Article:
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Tamil Nadu immigrants face problems with migration expenses

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Chennai: Raghavendran Ganesan was relatively a well-placed emigrant with roots in Tamil Nadu. He was working in a world famous Indian firm and stationed in European Union’s headquarters Brussels in Belgium.

Of course, the entire Indian administrative arm based in Brussels was searching for him after he went missing last week following an IS-triggered bomb blast on a metro train.

That was, of course, a rare situation.

And that kind of attention to each of 35 lakh people from Tamil Nadu living in various parts of the world, who remit over Rs 61,800 crore back to country, not possible even in dreams. “We have seen cases where bodies of people who died in Gulf countries not reaching their homes in Tamil Nadu for months,” says Sr M. Valarmathi, state coordinator for Migrants Forum. Chennai.

Airport sources estimate that 12 to 15 dead bodies arrive every month in the international terminal and most will be from Gulf countries. “Similarly, bodies of Tamil emigrants will be arriving at Tiruchy, Coimbatore and also in Thiruvananthapuram” a police officer said. A government survey last year found there are 3.5 million people from Tamil Nadu working abroad,  with Chennai topping the list with 3.2 lakh people, followed by Coimbatore with 1.9 lakh and Ramanathapuram 1.4 lakh. It is estimated that 15 per cent of Tamil emigrants are women.

While 22 lakh people struggle in other countries, the rest – 13 lakh people – returned home because the contract for a majority of them was not renewed last year.  While 38 per cent of the returnees said their contracts were not renewed, 19 per cent said family issues had dragged them back, eight per cent noted they were getting poor wages – very less than promised – abroad and another eight per cent decided to come back because of bad health. “It does not mean that once returned, these workers will not go back. They will try to go to another place or another country hoping to land in a better job,” Valarmathi says.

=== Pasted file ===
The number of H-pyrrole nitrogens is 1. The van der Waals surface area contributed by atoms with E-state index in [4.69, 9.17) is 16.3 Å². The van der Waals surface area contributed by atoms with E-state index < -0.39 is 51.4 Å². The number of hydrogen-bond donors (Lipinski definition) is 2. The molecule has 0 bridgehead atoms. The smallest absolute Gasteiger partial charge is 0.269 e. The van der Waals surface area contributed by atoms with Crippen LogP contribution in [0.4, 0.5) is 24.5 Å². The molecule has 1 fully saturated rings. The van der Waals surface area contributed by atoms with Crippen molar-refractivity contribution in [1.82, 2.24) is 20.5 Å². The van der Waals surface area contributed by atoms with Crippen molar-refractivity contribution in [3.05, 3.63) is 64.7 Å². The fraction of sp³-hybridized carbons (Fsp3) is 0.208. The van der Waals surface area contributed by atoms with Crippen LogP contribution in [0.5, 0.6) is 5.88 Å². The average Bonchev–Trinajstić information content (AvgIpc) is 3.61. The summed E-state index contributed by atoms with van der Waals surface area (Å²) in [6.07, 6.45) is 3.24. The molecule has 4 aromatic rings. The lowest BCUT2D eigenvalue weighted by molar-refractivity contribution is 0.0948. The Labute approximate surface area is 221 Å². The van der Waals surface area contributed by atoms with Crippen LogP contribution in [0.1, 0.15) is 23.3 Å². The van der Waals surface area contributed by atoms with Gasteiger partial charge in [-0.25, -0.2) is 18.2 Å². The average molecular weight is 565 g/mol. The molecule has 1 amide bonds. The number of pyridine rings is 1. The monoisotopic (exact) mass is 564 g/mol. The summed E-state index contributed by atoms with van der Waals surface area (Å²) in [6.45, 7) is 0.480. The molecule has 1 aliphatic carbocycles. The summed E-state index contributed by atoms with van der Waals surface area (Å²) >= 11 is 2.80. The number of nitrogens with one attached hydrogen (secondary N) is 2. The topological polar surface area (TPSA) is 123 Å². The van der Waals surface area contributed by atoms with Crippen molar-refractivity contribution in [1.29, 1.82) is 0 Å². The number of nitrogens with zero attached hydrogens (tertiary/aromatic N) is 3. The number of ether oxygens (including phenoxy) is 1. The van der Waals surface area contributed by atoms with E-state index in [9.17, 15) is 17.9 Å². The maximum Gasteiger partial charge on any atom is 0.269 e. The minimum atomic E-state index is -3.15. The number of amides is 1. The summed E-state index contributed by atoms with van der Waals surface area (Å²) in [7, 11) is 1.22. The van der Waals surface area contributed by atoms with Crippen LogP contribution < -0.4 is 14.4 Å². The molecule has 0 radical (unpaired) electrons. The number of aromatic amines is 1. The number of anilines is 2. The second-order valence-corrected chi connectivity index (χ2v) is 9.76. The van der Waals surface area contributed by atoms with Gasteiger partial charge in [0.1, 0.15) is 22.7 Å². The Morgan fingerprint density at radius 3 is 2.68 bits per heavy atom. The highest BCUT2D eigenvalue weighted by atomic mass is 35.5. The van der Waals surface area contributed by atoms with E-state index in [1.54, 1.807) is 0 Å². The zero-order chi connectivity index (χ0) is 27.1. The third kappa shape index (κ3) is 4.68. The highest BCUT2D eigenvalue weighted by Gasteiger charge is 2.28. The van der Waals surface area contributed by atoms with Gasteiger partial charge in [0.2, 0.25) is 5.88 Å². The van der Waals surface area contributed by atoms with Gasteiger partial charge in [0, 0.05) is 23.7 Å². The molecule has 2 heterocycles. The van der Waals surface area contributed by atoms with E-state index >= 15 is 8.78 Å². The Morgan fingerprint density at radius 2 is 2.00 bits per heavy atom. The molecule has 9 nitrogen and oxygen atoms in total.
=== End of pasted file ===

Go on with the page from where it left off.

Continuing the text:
Answering a query in Parliament recently, Gen V. K. Singh, minister of state for external affairs, said the number of Indian workers who emigrated through emigration clearance to 18 notified countries has come down from 8.16 lakh in 2013 to 7.81 lakh in 2015. Singh also said  that in the last financial year the remittance back home from Indians abroad was US $ 69 billions. (Rs 4.6 lakh crore )

The survey in Tamil Nadu also found that approximately 10 lakh women in the state are left behind at home because their husbands are working abroad.
The survey showed these women, with an average schooling of 11 years, are more qualified than males in general population.  In

In general population,  average schooling for males is around 8.5 years while for women it is 7.3 years. The survey showed that nine per cent of women left behind never visited the country where their husbands are working and 97 per cent of them keep in touch with their husbands using mobile phones.

On an average, migrants from Tamil Nadu pay around Rs 1.08 lakh and half of their money is gobbled up by recruitment agencies. The survey shows that 52 per cent of emigrants had met their migration expenses on their own by family support or by borrowed money.

(Source– deccanchronicle.com)

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U.S. Court Blocks Question On Citizenship For U.S. Census

The Census Bureau itself recommended against adding a citizenship question, estimating that at least 630,000 households would refuse to fill out the 2020 questionnaire if such a question were included.

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An envelope contains a 2018 census test letter mailed to a resident in Providence, R.I., March 23, 2018. VOA

A federal judge has blocked the Commerce Department from including a question about U.S. citizenship on the 2020 census.

To plaintiffs in the case — a sizable coalition of states, cities and advocates — the question seemed aimed at turning the official population survey into a tool to advance Trump administration policies by discouraging immigrants from participating.